Improved Chemical Text mining of Patents using automatic spelling correction and infinite dictionaries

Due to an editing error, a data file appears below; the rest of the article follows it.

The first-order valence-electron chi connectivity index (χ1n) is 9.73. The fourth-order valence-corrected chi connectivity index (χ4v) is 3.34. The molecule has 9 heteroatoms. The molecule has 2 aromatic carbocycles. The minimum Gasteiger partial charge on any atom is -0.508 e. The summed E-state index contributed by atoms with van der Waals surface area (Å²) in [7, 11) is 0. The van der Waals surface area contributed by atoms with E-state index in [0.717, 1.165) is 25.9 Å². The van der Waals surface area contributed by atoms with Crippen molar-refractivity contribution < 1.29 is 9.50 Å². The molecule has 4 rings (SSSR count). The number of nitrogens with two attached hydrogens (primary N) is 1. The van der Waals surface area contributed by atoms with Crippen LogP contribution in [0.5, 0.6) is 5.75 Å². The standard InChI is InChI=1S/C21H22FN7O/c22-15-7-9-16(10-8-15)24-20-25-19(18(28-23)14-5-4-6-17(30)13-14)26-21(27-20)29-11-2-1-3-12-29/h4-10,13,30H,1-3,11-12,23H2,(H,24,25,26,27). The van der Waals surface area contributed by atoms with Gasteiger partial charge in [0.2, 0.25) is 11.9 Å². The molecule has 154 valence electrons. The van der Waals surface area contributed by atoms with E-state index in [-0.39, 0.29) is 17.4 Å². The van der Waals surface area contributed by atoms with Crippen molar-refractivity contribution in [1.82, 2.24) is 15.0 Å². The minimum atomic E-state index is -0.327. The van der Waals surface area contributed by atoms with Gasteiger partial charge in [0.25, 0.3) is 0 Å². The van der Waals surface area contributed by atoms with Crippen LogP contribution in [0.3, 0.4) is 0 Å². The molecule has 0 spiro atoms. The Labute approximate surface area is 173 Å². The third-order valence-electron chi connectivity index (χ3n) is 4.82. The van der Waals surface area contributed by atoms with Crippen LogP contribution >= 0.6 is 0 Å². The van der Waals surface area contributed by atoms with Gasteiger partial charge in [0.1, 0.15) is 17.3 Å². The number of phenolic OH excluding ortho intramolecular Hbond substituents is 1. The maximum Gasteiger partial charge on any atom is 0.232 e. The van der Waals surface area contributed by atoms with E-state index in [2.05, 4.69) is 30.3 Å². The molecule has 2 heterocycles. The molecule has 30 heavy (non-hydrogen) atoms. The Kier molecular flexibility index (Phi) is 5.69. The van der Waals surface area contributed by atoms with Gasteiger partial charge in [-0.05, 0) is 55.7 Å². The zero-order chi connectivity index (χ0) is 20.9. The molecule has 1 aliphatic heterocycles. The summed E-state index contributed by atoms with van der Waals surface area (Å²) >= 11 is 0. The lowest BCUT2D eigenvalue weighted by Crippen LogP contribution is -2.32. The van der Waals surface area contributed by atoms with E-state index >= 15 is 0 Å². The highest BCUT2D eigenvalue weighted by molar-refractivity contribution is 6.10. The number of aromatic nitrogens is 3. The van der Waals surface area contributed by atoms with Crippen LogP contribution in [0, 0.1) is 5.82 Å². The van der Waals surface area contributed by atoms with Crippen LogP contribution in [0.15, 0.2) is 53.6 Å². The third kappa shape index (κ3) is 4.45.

2. Efficient Dictionaries1. Abstract 7. Recall Benchmark Resultswww.nextmovesoftware.co.ukwww.nextmovesoftware.comNextMove Software LimitedInnovation Centre (Unit 23)Cambridge Science ParkMilton Road, CambridgeEngland CB4 0EYImproved Chemical Text mining of Patents usingautomatic spelling correction and infinite dictionariesRoger Sayle1, Paul-Hongxing Xie2, Plamen Petrov2, Jon Winter3 and Sorel Muresan21 NextMove Software Ltd, Cambridge, UK 2 AstraZeneca, Mölndal, Sweden 3 AstraZeneca, Alderley Park, UKThe text mining of patents for chemical structures of pharmaceutical interestposes a number of unique challenges not encountered in other fields of textmining. Unlike fields such as bioinformatics where the number of terms ofinterest is enumerable and static, systematic chemical nomenclature candescribe an infinite number of molecules. Hence the dictionary techniquesthat are commonly used for gene names, diseases, species etc. have limitedutility when searching for novel therapeutic compounds in patents.Additionally, the length and composition of IUPAC-like names makes themmore susceptible typographical problems; OCR failures, human errors andhyphenation and line breaking issues. This work describes a novel technique,called CaffeineFix, designed to efficiently and correctly identify chemicalnames in free text, even in the presence of typographical errors. This forms apre-processing pass, independent of the name-to-structure software used,and is shown to greatly improve results in our study.10. Bibliography1. Roger Sayle, “Foreign Language Translation of Chemical Nomenclature byComputer”, JCIM, Vol. 49, No. 3, pp. 519-530, 2009.2. James Rhodes, Stephen Boyer, Jeffrey Kreule, Ying Chen and Patricia Ordonez,“Mining Patents using Molecular Similarity Search”, Pacific Symposium onBiocomputing, Vol. 12, pp. 304-315, 2007.3. Ithipol Suriyawongkul, Chris Southan and Sorel Muresan, “The Cinderella ofBiological Data Integration: Addressing the Challenges of Entity and RelationshipMining from Patent Sources”, In Data Integration in the Life Sciences, Springer 2010.The CaffeineFix algorithm efficiently represents the set or dictionary ofentities to recognize as a minimal finite state machine (FSM). This encodingallows it to very efficiently match a string against very large dictionaries;significantly more efficient than the hashing or search tree based methodsused by Java or C++’s STL library.The FSM below demonstrates the encoding a dictionary for small nitrogencontaining heterocycles, containing pyrrole, pyrazole, imidazole, pyridine,pyridazine, pyrimidine and pyrazine.A novel advance over previous spelling checking implementations is toobserve that FSM representations can encode an infinite number of termsby permitting backward edges, and using stacks (push down automata) forbalancing brackets in context-free (IUPAC-like) grammars.Consider a simple chemical grammar consisting of optionally halo substitutedalkanes; where the prefixes “bromo”, “chloro” and “fluoro” may berepeatedly applied to “methane”, “ethane”, “propane” or “butane”.4. Infinite Dictionaries (Grammars)3. Improved TokenizationA major benefit of using FSMs for chemical text mining is improvedtokenization (the splitting of free text into words/terms). Chemical namescan contain spaces, hyphens, digits, commas, parentheses, brackets, braces,apostrophes, periods, superscripts and Greek characters that confound mostNLP tools. This is made harder still by typos, OCR errors, line breaks andhyphenation, XML/HTML tags, line and page numbers. The ability to FSMs toefficiently recognize valid prefixes, allows characters such as spaces andcommas to be delimiters in some contexts but part of the recognized entityin others.This FSM can recognize an infinite number of strings include “methane”,“chloroethane”, “2-bromo-propane”, “chloro-bromo-methane” and so on.5. Systematic IUPAC/CAS-like Grammar6. Automatic Spelling Correction8. Precision Benchmark Results9. ConclusionsTo recognize the majority of nomenclature used in medicinal chemistry,CaffeineFix’s current IUPAC dictionary (FSM) contains 452,126 states. Thiscovers 98.97% of the OpenEye Lexichem generated names for the NCI00database, and 91.23% of the 71K names in the Maybridge 2003 catalogue.Another major benefit of using FSMs in CaffeineFix is the ability to perform“fuzzy” matching, returning all possible terms within a limited Levenshtein(or string-edit) distance of a query string. By backtracking over the FSM, it ispossible to determine the minimum number of single character insertions,deletions or substitutions required to transform one string into another.When only a single unique “correction” can be found within a given radius,the misspelling may be corrected automatically.CaffeineFix suggests “1,2-dichlorobenzene” to replace “12-dichlorobenzene”,“dodec-2-ene” for “didec-2-ene” and “spiro[2.3]hexane” for “spiro[2.2]hexane”.Additionally penalties/distances may be parameterized (as in bioinformatics)such that homoglyphic substitutions found in OCR (between “1”, “l” and “I”,between “0” and “O” or insertion of “<br/>”) cost less than other changes.CaffeineFix’s use of finite state machines allows it to efficiently recognize aninfinite number systematic IUPAC-like chemical names in free text, even inthe presence of OCR and other typographical errors. This is shown toimprove the extraction of relevant structures from pharmaceutical patents.The methods were applied to mining IBM’s text database of 12 million US,European and world patents. Non-English abstracts were translated usingOpenEye’s Lexichem translation functionality. The analysis yielded a total of13,523,284 unique chemical names, including 7,262,798 systematic names.Using a suite of name-to-structure convertors including Lexichem, ChemAxonand OPSIN allowed 92.2% of these names to be converted to structures. Intotal, 5,805,172 unique canonical SMILES were indexed.To assess the quality of structures extracted, a set of 50 US patents denotingtop selling drugs was used as a benchmark. These included US4255431(Losec), US4681893 (Lipitor), US4847265 (Plavix), US6566360 (Levitra) and soon. The objective of the benchmark was to report the highest Tanimotosimilarity, using MACCS 166-bit keys , between the query “drug” and thecompounds extracted from its patent.CaffeineFix Both IBM SIMPLE Neither8 12 8 22ArimidexTarcevaPaxilAciphexBextraNexiumIressaCasodexPatanolAmbienCialisFloventZofranCaffeineFix (D=1) and Lexichem equalled IBM’s SIMPLE annotator with 20/50exact matches, and ahead of OSCAR/OPSIN’s 17. Multiple name-to-structureprograms and more aggressive spelling correction produced better results.